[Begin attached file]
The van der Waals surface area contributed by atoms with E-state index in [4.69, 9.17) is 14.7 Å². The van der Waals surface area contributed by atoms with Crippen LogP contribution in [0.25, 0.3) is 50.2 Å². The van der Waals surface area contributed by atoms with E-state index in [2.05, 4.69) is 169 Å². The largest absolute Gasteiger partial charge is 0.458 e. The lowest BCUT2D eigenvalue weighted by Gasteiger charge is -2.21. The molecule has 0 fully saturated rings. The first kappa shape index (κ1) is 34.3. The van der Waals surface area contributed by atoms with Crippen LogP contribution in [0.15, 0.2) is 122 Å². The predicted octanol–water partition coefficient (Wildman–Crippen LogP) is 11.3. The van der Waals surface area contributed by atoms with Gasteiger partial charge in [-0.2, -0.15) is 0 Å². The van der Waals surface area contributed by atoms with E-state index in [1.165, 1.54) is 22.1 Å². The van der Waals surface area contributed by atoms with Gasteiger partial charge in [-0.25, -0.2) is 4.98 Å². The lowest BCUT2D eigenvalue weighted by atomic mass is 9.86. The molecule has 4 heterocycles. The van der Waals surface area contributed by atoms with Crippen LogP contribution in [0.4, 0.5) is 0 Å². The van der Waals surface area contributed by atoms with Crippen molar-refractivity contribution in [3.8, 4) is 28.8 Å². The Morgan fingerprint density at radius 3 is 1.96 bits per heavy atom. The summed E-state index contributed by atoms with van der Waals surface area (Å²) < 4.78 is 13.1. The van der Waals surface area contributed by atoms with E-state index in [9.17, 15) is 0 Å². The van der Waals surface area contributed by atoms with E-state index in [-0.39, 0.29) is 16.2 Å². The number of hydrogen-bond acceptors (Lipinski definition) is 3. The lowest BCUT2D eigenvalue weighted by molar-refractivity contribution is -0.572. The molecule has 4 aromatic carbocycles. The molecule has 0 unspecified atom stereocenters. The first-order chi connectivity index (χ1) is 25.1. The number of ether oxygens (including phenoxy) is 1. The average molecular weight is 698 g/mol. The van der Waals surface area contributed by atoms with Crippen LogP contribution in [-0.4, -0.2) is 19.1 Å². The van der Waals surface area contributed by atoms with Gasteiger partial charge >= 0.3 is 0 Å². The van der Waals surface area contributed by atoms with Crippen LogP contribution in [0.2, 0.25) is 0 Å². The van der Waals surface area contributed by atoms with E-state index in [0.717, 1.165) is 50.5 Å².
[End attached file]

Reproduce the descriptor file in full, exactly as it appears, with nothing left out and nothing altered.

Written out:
The van der Waals surface area contributed by atoms with E-state index in [4.69, 9.17) is 14.7 Å². The van der Waals surface area contributed by atoms with Crippen LogP contribution in [0.25, 0.3) is 50.2 Å². The van der Waals surface area contributed by atoms with E-state index in [2.05, 4.69) is 169 Å². The largest absolute Gasteiger partial charge is 0.458 e. The lowest BCUT2D eigenvalue weighted by Gasteiger charge is -2.21. The molecule has 0 fully saturated rings. The first kappa shape index (κ1) is 34.3. The van der Waals surface area contributed by atoms with Crippen LogP contribution in [0.15, 0.2) is 122 Å². The predicted octanol–water partition coefficient (Wildman–Crippen LogP) is 11.3. The van der Waals surface area contributed by atoms with Gasteiger partial charge in [-0.2, -0.15) is 0 Å². The van der Waals surface area contributed by atoms with E-state index in [1.165, 1.54) is 22.1 Å². The van der Waals surface area contributed by atoms with Gasteiger partial charge in [-0.25, -0.2) is 4.98 Å². The lowest BCUT2D eigenvalue weighted by atomic mass is 9.86. The molecule has 4 heterocycles. The van der Waals surface area contributed by atoms with Crippen LogP contribution in [0.4, 0.5) is 0 Å². The van der Waals surface area contributed by atoms with Crippen molar-refractivity contribution in [3.8, 4) is 28.8 Å². The Morgan fingerprint density at radius 3 is 1.96 bits per heavy atom. The summed E-state index contributed by atoms with van der Waals surface area (Å²) < 4.78 is 13.1. The van der Waals surface area contributed by atoms with E-state index in [9.17, 15) is 0 Å². The van der Waals surface area contributed by atoms with E-state index in [-0.39, 0.29) is 16.2 Å². The number of hydrogen-bond acceptors (Lipinski definition) is 3. The lowest BCUT2D eigenvalue weighted by molar-refractivity contribution is -0.572. The molecule has 4 aromatic carbocycles. The molecule has 0 unspecified atom stereocenters. The first-order chi connectivity index (χ1) is 25.1. The number of ether oxygens (including phenoxy) is 1. The average molecular weight is 698 g/mol. The van der Waals surface area contributed by atoms with Crippen LogP contribution in [-0.4, -0.2) is 19.1 Å². The van der Waals surface area contributed by atoms with Gasteiger partial charge >= 0.3 is 0 Å². The van der Waals surface area contributed by atoms with Crippen LogP contribution in [0.2, 0.25) is 0 Å². The van der Waals surface area contributed by atoms with E-state index in [0.717, 1.165) is 50.5 Å².